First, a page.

Search This Blog

22 May 2018

The Future never spoke –

The Future never spoke –
Nor will he like the Dumb 
Reveal by sign – a Syllable
Of His Profound To Come –

But when the News be ripe 
Presents it in the Act –
Forestalling Preparation –
Escape – or Substitute –

Indifferent to him –
The Dower – as the Doom –
His Office but to execute
Fate's Telegram – to Him –
                 Fr638 (1863)  J672

This poem on the future begins with the straightforward premise that the future is unknowable. It closes, however, with a personified Fate who dictates all that is to come.
        While Fate is not a part of mainstream Christian theology today, Dickinson grew up in a Calvinist home, one accepting Calvinism's tenents that salvation and damnation are predestined. Further, Calvin taught that God pre-ordained everything: "All events whatsoever are governed by the secret counsel of God" (citation on Wikipedia, "Predestination in Calvinism").

Once again Dickinson employs the sort of legal diction that she would have heard from her lawyer father and his friends. The Future, like some loyal factotum, executes his master Fate's instructions upon receipt. The execution is so swift that Future's 'News' is revealed only 'in the Act' itself, which necessarily forestalls 'Preparation – / Escape – or Substitute'. Dickinson's formulation sounds like a legal order for an apprehension of some sort.
The Moirai (the Fates) - Alfred Agache (1843–1915)

The first stanza portrays the essential opaqueness of the future. Despite mindbending relativistic theories of spacetime, in our lived experience, there are no clues, neither spoken nor written, to reveal what will befall. Dickinson refers to this as the Future's "Profound To Come" – a marvelous phrase. The future is certainly profound – it influences us as we prepare for it, as we avert our eyes from it, as we welcome or dread it. Its unfolding lies at the heart of many of humanity's greatest literary and artistic creations. Death and Justice, triumph and defeat are all in the Profound To Come.

The last stanza is slightly chilling. The Future doesn't care about what happens. He is indifferent to our  winnings and our losings. I love the alliteration of Dower and Doom – they drop from Dickinson as a matched pair, intrinsically linked. But of course the Future doesn't care. He has but one responsibility – to carry out the dictates of Fate. Dickinson leaves the contemplation of who or what Fate is to her readers' imaginations – or perhaps to the assumptions of her day.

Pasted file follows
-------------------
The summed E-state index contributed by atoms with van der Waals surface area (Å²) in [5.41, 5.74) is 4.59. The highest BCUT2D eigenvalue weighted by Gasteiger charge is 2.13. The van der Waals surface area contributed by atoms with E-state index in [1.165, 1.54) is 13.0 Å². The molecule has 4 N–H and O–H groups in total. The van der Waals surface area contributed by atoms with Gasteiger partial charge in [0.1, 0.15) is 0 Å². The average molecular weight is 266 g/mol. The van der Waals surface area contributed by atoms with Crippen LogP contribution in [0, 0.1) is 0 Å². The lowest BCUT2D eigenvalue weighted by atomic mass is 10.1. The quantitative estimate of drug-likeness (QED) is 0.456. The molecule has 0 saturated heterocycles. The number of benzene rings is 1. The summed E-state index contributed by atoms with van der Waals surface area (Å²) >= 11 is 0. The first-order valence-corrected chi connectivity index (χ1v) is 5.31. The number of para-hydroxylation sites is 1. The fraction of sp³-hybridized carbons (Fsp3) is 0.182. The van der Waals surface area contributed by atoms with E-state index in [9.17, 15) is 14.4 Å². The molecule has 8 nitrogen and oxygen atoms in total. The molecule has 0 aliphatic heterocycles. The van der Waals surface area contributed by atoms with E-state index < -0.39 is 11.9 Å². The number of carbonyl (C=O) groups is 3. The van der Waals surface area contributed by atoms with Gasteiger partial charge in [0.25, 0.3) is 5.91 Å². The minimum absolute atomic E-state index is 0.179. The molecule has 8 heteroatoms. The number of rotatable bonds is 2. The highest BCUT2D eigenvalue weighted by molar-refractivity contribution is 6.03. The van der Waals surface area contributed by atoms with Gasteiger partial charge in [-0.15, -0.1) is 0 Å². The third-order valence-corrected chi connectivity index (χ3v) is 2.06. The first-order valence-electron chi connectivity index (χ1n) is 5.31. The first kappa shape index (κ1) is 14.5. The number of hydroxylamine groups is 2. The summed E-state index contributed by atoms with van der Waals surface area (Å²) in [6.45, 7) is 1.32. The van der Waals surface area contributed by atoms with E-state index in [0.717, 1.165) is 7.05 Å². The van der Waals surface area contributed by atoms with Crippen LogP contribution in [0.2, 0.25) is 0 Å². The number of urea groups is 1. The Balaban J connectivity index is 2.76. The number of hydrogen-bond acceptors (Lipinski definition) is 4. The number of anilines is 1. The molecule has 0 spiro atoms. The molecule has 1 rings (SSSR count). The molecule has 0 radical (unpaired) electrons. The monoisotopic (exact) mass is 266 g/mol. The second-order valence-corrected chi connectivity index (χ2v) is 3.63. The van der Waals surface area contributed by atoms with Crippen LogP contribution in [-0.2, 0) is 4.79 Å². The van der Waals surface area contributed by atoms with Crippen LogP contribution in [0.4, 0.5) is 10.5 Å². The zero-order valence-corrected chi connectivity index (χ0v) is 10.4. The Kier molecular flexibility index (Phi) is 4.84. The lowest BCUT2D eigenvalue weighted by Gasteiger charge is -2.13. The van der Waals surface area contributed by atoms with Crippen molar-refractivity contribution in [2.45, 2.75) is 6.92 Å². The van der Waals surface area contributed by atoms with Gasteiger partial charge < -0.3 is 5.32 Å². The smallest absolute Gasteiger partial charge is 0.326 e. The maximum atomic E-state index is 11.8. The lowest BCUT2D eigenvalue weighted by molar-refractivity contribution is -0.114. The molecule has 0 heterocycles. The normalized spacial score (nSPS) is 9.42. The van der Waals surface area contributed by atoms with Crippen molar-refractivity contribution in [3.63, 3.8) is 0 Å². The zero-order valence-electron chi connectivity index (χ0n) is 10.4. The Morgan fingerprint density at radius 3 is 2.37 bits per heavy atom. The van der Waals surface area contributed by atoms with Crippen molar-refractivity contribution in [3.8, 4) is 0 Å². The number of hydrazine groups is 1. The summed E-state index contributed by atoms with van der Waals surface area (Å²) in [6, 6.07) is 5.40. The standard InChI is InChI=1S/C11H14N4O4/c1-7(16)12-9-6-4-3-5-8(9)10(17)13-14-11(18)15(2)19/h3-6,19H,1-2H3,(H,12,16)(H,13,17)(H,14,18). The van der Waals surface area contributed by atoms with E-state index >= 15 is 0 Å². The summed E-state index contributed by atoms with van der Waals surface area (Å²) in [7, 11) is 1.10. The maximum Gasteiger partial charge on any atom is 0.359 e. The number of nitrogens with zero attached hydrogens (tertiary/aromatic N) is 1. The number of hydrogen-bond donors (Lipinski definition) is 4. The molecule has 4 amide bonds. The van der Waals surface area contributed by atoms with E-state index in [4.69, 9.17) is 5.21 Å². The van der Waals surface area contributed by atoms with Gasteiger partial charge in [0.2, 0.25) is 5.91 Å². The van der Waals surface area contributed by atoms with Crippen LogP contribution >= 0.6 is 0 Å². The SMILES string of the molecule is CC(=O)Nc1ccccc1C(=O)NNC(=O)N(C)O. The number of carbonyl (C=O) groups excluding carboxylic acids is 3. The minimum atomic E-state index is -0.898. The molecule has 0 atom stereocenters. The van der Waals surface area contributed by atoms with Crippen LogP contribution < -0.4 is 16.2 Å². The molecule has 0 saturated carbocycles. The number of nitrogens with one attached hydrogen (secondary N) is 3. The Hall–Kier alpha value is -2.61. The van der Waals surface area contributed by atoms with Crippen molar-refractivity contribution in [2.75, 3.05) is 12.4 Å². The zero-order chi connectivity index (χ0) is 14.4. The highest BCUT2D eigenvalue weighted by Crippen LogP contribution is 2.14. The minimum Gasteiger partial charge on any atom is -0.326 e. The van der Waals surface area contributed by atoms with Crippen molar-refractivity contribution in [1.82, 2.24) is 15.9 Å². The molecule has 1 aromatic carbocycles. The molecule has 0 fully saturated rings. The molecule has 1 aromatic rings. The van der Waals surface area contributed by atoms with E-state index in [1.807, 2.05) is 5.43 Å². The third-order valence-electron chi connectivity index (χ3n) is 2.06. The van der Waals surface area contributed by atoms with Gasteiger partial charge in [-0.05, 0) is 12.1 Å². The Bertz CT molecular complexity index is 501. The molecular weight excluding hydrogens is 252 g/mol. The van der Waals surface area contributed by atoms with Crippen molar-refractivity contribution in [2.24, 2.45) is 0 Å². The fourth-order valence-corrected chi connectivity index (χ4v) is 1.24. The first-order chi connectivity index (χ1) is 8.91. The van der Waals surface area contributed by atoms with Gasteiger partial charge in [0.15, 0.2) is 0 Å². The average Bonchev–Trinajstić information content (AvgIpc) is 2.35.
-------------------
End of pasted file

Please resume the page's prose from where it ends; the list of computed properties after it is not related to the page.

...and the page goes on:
It's a fine distinction, that between Future and Fate: the carriage overturns after losing a wheel and a woman dies. That accident was birthed by the Future into the here and now. But it was Fate who decreed the woman's demise. For Calvinists it is all=powerful God who by definition if not revelation preordains the direction of the cosmos, individual salvation or damnation, and whether the carriage falls.

2 comments:

  1. A beautiful essay. The word "doom" has Anglo-Saxon roots and literally means fate. Like you, I love the juxtaposition of Dower and Doom. Dower has a sense of preparation and Doom, a sense of finality -- like the falling of an axe.

    There is also a view in this poem -- as in many of ED's poems -- of a profundity that underlies the ordinary rhythms of life and an indifference of God to the concerns of men. In the poem, she uses an extended metaphor of ordinary business correspondence -- News, Office, Telegram -- to convey a mechanical, execution of fate. God, if he is present at all, is distant and indifferent (the frost decapitates the flower, the blonde assassin hurries on). Death is an ordinary thing in the mind of God, like an office task or housekeeping routine. It is a simple task to send a telegram; the "News" that the telegram reveals -- deaths and casualties on the Civil War battlefield, for example, has meaning only to the living who invest life with meaning.

    Your observations about Calvinism are right on point. This reader, growing up in a different time, hears more in the poem than ED likely intended. The poem for me turns on the immediacy of the present moment -- "the Act" -- and how karma, in a mechanical working of cause and effect, brings us irrevocably to the moment when the axe falls.

    ReplyDelete
    Replies
    1. The poem is almost frightening in its cool contemplation of the workings of Fate. Karma, by contrast, seems reassuringly rational.

      Delete